Why Your Brain Fog Might Be More Serious Than You Think

Brain fog might not be an actual medical issue itself, but if you've ever experienced the real mental fatigue that comes with feeling constantly spaced out, it might seem problematic and worrisome. In reality, brain fog is a sign that other medical conditions may be at play, according to Healthline.

Brain fog hinders your cognitive functioning, making you feel sluggish or hazy (via Verywell Mind). You might struggle to focus on a thought or recall things, have trouble multitasking or following conversations, and have difficulty paying attention and concentrating. Symptoms can also include headaches and just feeling mentally exhausted. Not only can brain fog feel mentally taxing, but it can also affect your sense of self. 

"Ultimately, brain fog can impact the way you feel about yourself," Dr. Sabrina Romanoff, a professor and clinical psychologist, tells Verywell Mind. "Individuals often do not feel like themselves as the loss of mental sharpness feels foreign to them." In severe cases, brain fog may cause you to miss days of work or school.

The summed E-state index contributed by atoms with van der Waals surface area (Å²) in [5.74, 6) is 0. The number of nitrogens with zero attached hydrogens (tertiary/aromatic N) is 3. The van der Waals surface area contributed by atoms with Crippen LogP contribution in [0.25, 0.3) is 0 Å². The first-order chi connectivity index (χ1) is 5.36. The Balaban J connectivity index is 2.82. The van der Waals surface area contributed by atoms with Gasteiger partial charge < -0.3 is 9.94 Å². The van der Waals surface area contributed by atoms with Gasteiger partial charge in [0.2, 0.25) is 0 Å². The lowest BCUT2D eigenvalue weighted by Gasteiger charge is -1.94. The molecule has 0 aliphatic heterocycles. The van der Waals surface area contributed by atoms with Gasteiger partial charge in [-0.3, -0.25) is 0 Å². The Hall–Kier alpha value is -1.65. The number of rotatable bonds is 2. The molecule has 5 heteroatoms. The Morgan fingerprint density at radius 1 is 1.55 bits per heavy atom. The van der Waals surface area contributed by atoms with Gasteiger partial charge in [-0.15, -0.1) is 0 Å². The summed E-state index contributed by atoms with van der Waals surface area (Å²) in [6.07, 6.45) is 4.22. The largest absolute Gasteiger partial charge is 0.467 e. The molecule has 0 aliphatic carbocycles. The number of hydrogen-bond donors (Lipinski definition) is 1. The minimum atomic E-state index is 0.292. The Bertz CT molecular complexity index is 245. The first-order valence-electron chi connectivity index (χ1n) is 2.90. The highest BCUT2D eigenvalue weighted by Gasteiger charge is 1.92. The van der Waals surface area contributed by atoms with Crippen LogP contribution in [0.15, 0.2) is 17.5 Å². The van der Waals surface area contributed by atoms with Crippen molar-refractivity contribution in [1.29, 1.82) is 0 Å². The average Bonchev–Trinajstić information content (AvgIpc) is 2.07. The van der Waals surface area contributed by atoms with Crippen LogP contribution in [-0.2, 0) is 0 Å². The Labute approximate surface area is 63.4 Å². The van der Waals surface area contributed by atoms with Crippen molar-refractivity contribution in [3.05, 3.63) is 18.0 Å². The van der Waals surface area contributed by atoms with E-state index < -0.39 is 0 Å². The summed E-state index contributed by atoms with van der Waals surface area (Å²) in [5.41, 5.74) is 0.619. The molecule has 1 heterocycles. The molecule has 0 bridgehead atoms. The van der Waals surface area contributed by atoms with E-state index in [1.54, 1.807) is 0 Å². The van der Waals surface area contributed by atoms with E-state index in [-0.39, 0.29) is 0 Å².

Brain fog can be due to serious medical conditions

Brain fog itself isn't a medical condition, but it could be a symptom of other things going on with your health. COVID-19 infections are common causes of feeling mentally fuzzy since they can create inflammation in the brain and cause neurons to communicate less effectively (via Verywell Mind). In women, the hormonal changes of perimenopause and menopause can contribute to those mentally fuzzy feelings. Also, common life stressors like a lack of sleep and nutritional deficiencies, like vitamin B12, can also be a cause. And side effects of certain medications may make it harder to think clearly and maintain focus.

In some cases, brain fog might be attributed to more serious medical conditions. Depression is a common but serious cause, along with chronic fatigue syndrome (via Healthline). It can also be caused by anemia, diabetes, Alzheimer's disease, hypothyroidism, and autoimmune conditions such as lupus, arthritis, and multiple sclerosis.

Often, brain fog results from more than one condition, as many can go hand-in-hand, according to Verywell Mind. For example, depression and increased stress can lead to a lack of sleep and vice versa. If you're experiencing brain fog, talk to your doctor about your symptoms to figure out how to alleviate them and get your sharp mind back in shape.